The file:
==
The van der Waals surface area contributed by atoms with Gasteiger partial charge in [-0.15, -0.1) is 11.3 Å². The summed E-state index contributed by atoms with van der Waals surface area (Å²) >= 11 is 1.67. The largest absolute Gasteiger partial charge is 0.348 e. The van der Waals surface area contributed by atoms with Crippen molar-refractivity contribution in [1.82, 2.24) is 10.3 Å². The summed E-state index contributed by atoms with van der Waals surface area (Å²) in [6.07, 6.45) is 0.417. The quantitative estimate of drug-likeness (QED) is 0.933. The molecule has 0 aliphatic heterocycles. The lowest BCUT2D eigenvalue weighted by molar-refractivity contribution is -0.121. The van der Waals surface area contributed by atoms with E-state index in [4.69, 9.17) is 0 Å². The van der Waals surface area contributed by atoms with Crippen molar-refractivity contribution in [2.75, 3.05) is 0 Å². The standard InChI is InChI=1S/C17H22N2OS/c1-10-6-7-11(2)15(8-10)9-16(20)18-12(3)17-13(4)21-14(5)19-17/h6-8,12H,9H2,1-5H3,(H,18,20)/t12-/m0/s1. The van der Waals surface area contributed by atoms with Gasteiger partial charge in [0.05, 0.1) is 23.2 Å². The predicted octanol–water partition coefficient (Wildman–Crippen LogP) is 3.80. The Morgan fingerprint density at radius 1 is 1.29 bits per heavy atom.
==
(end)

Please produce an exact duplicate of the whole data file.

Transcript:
The van der Waals surface area contributed by atoms with Gasteiger partial charge in [-0.15, -0.1) is 11.3 Å². The summed E-state index contributed by atoms with van der Waals surface area (Å²) >= 11 is 1.67. The largest absolute Gasteiger partial charge is 0.348 e. The van der Waals surface area contributed by atoms with Crippen molar-refractivity contribution in [1.82, 2.24) is 10.3 Å². The summed E-state index contributed by atoms with van der Waals surface area (Å²) in [6.07, 6.45) is 0.417. The quantitative estimate of drug-likeness (QED) is 0.933. The molecule has 0 aliphatic heterocycles. The lowest BCUT2D eigenvalue weighted by molar-refractivity contribution is -0.121. The van der Waals surface area contributed by atoms with E-state index in [4.69, 9.17) is 0 Å². The van der Waals surface area contributed by atoms with Crippen molar-refractivity contribution in [2.75, 3.05) is 0 Å². The standard InChI is InChI=1S/C17H22N2OS/c1-10-6-7-11(2)15(8-10)9-16(20)18-12(3)17-13(4)21-14(5)19-17/h6-8,12H,9H2,1-5H3,(H,18,20)/t12-/m0/s1. The van der Waals surface area contributed by atoms with Gasteiger partial charge in [0.05, 0.1) is 23.2 Å². The predicted octanol–water partition coefficient (Wildman–Crippen LogP) is 3.80. The Morgan fingerprint density at radius 1 is 1.29 bits per heavy atom.